Crappy script has Brad Pitt walk from 'State of Play'

by Paul William Tenny

This is going to be a little controversial and will undoubtedly lead to somebody somewhere calling me an idiot, but I see this as a good thing. Of the movies that looked as if they had gotten their scripts into a shootable form before the Nov. 5 strike, a few came up just a little short, and we get word every few days now of another flick that just wasn't quite there yet and will have to be put on ice until the differences between the Writers Guild of America, and the Association of Motion Picture & Television Producers, is settled.

State Of Play has apparently fallen apart primarily because Brad Pitt didn't like the script, and now there isn't anybody that can change it. As a result of whatever came of that, he left the project. So why do I see this as a good thing? Potentially, it's at least one script that won't be screwed with because of outside interference that hasn't spent their entire career exploring the simple difference between better, and just plain different.
Let me clarify and expand on that so you understand that I have no ill feelings towards actors, and I appreciate anything that they, or any other party has to contribute positively to the writer in terms of what makes the script better. Most people just want to make it different, and it's the writers job to know the difference, and to be the expert on what is better and what is worse and what is simply different. Writers ought to be the ultimate judge of that as far as I'm concerned and it pisses me off as much as anyone to see people who don't understand these things walk all over what's already there with no concept of the havoc it will cause that will just have to be fixed by the writer who knew better than to do it in the first place.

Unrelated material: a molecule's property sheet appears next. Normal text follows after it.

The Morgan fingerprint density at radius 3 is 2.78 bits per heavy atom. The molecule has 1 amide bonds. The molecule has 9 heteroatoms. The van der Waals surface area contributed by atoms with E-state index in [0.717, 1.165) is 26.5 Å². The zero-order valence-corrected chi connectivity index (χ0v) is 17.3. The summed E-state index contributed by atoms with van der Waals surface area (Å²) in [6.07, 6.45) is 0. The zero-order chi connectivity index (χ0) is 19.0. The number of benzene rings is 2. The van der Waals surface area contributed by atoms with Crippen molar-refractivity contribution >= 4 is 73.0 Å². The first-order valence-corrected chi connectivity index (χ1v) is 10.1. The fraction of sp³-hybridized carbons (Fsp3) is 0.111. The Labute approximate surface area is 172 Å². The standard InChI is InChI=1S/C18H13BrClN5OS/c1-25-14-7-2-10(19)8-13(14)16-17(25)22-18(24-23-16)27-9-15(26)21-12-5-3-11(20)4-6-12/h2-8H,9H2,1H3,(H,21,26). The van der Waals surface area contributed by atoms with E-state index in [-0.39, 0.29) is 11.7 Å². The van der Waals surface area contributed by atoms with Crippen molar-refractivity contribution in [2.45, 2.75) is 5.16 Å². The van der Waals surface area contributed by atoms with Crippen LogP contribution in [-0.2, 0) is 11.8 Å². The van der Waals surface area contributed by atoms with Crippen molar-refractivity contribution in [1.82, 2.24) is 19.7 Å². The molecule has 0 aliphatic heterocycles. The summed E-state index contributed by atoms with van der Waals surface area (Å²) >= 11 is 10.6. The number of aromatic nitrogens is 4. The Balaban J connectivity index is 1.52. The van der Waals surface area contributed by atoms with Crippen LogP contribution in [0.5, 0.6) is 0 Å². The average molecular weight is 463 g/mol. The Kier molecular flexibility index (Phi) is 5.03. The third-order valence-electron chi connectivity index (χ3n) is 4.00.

Pitt may have had good things to suggest and he may have been right to walk away if the script genuinely did stink, but this is something that needs to happen more often. I would be thrilled to see acting talent start walking away from movies in greater numbers because their role has been reduced to advisory when it comes to the script, because that's the natural balance of things. Pitt didn't like what he saw, and he exercised what should be the default reaction when he couldn't get the changes that he personally wanted: he walked away.

It puts more pressure on writers to get it right the first time, and to be open to outside ideas, but it also allows them to share in greater responsibility when things don't work - and I'm doing anything but calling for all outside input to be blocked.

Rather than force changes and stepping all over somebody else's job, he walked. I happen to think that's great. He showed his principle by refusing to perform what he thought wasn't up to snuff, and the script - for better or for worse - didn't get fifty other fingerprints on it turning it into a mishmash of confusion.

Directors don't tolerate writers telling them how to block, actors don't want to be told how to emote, and writers shouldn't be told how to write. If you liked the script enough to buy it, then trust that the person who wrote it really does know what they are doing and let them live and die with it, just like everybody else gets to.
in Feature, Film


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